Drama starts at a young age these days. tabloid! speaks to the children at DUCTAC who did their drama and speech exams this week.

You know that feeling of pure anxiety before an exam when all eyes are on you? Your palms start getting moist and your cheeks flush pink as your heart beats faster.

It's something that everyone has to go through at one point in their life and now the turn has come for the drama and peech students at the Dubai Community and Arts Centre (Ductac) in Mall of the Emirates.

This week 70 students between the ages of five and 17 have taken their LAMDA (The London Academy of Music and Drama Art) exams, which they've been preparing for over many months.

Helena Panayis, founder of the Centre Stage Speech and Drama classes, was hovering outside the examination door waiting for her students to come out.

"I work on their interpretation of monologues and duologues. I also work with their pronunciation and diction, also the volume of their voice and building their chest capacity so they can sustain long phrases," she said.

LAMDA offers examinations in poetry, reading, communication, acting skills, mime and improvisation.

Panayis, who has been in Dubai for two years, was once also a student and eventually got her drama teaching qualifications from there.

"Parents initially want to involve their children [in drama] if they recognise that their children are theatrical and animated and like dressing up," she said.

Recognising the fact that some people might think children aged five might be too young to take such exams, she said that the examiner is highly qualified for the job.

Monologue

"She knows how to approach the students. They take in a favourite toy so they feel at home. The examiner watches for eye contact, how they respond to questions and also they recite a small poem, which they have been practicing with me for a whole term," she said.

Thirteen-year-old Diana Al Nemer was waiting outside the examination room for her turn. She said: "I'm actually looking forward to doing it. It's a monologue. I have to memorise it and remember it by heart. Then they ask you a couple of questions, that's it."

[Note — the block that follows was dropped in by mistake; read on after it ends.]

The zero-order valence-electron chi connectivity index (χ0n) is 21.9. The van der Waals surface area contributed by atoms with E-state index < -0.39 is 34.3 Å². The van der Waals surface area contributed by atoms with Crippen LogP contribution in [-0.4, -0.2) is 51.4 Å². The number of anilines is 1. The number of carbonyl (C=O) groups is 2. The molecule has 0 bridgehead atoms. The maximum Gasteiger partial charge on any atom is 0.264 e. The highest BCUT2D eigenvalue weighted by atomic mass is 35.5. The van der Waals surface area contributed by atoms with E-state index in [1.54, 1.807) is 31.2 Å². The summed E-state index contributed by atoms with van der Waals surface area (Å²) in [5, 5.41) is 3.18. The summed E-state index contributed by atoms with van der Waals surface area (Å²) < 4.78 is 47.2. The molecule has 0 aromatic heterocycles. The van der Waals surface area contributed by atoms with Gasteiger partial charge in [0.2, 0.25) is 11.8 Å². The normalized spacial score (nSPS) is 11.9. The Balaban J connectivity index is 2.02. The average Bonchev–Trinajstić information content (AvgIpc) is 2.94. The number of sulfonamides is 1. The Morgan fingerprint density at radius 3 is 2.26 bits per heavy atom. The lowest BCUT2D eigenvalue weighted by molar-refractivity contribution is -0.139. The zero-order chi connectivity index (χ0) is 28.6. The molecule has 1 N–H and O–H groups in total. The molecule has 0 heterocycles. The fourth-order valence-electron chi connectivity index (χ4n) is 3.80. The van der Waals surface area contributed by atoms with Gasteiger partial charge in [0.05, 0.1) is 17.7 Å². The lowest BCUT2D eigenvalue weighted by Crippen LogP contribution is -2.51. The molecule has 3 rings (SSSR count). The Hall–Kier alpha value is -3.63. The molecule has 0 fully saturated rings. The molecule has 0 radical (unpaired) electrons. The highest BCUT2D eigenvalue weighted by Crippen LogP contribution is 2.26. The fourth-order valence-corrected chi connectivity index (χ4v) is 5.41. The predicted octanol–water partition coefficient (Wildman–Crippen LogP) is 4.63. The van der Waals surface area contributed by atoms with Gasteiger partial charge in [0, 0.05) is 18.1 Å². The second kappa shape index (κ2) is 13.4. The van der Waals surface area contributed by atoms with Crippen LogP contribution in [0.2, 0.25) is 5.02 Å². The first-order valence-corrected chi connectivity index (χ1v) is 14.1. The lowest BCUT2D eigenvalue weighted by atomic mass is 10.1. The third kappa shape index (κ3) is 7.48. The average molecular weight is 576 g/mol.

Her story is about a girl expressing how it feels to end a relationship.

"I don't have to cry, but I feel bad about it," she said. And will she use her experiences to become a famous actor perhaps?

"I want to be a doctor before that and then maybe after, if I have my career," she said.

Twelve-year-old Ammar Busheri from the UAE had already finished his exam.

"When I was first told about the exam, I was really nervous. And then when I went in, it went well. It was about a boy who really hated his mum's new diet. He loves fast food. It's really just about having fun and building my confidence," he said.

Mahrukh Ali, a 13-year-old student also from the UAE said she was a little bit nervous before the exam. "But not a lot because I've performed on stage before in plays and stuff," she said.

She felt confident about her exam. "I thought I did well, but I just need to slow it down a bit cause I talked too fast. My story was about girl who has an invisible friend because her family is too occupied with other things," she said. Ali said she is using the classes to help her to speak better.

"I have speech problems, so did it to improve my speech and to build up my confidence."

Building confidence

It seems most of the students were doing the classes to improve their confidence and not so much to become superstars in Hollywood, a dream one might think many children have. But not these ones.

Thirteen-year-old Maajed Abdul Razak from the UAE said he thinks he did a good job.

"I think I might have passed. I did a monologue about a boy called Charles having an argument with his mother about being too nervous to perform in a school concert. Before I went in I was nervous, but when I came out I felt more relaxed.

"I'm doing it to build up my confidence so if I grow up and do presentations or something in my business, I'll feel confident and not shy," he said.